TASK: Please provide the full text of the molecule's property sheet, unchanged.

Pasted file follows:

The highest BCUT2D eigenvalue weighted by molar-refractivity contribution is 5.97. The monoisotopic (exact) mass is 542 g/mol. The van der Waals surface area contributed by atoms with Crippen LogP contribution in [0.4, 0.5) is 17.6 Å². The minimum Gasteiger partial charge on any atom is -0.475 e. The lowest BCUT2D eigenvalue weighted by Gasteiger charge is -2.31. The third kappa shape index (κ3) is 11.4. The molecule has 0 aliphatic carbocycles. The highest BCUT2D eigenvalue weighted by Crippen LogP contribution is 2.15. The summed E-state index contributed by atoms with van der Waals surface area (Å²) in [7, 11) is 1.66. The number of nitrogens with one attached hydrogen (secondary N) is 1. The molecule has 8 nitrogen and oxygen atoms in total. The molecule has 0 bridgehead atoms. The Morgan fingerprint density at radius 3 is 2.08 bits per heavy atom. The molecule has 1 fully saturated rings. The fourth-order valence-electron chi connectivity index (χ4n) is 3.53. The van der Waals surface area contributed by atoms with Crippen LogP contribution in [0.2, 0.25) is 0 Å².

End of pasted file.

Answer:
The highest BCUT2D eigenvalue weighted by molar-refractivity contribution is 5.97. The monoisotopic (exact) mass is 542 g/mol. The van der Waals surface area contributed by atoms with Crippen LogP contribution in [0.4, 0.5) is 17.6 Å². The minimum Gasteiger partial charge on any atom is -0.475 e. The lowest BCUT2D eigenvalue weighted by Gasteiger charge is -2.31. The third kappa shape index (κ3) is 11.4. The molecule has 0 aliphatic carbocycles. The highest BCUT2D eigenvalue weighted by Crippen LogP contribution is 2.15. The summed E-state index contributed by atoms with van der Waals surface area (Å²) in [7, 11) is 1.66. The number of nitrogens with one attached hydrogen (secondary N) is 1. The molecule has 8 nitrogen and oxygen atoms in total. The molecule has 0 bridgehead atoms. The Morgan fingerprint density at radius 3 is 2.08 bits per heavy atom. The molecule has 1 fully saturated rings. The fourth-order valence-electron chi connectivity index (χ4n) is 3.53. The van der Waals surface area contributed by atoms with Crippen LogP contribution in [0.2, 0.25) is 0 Å².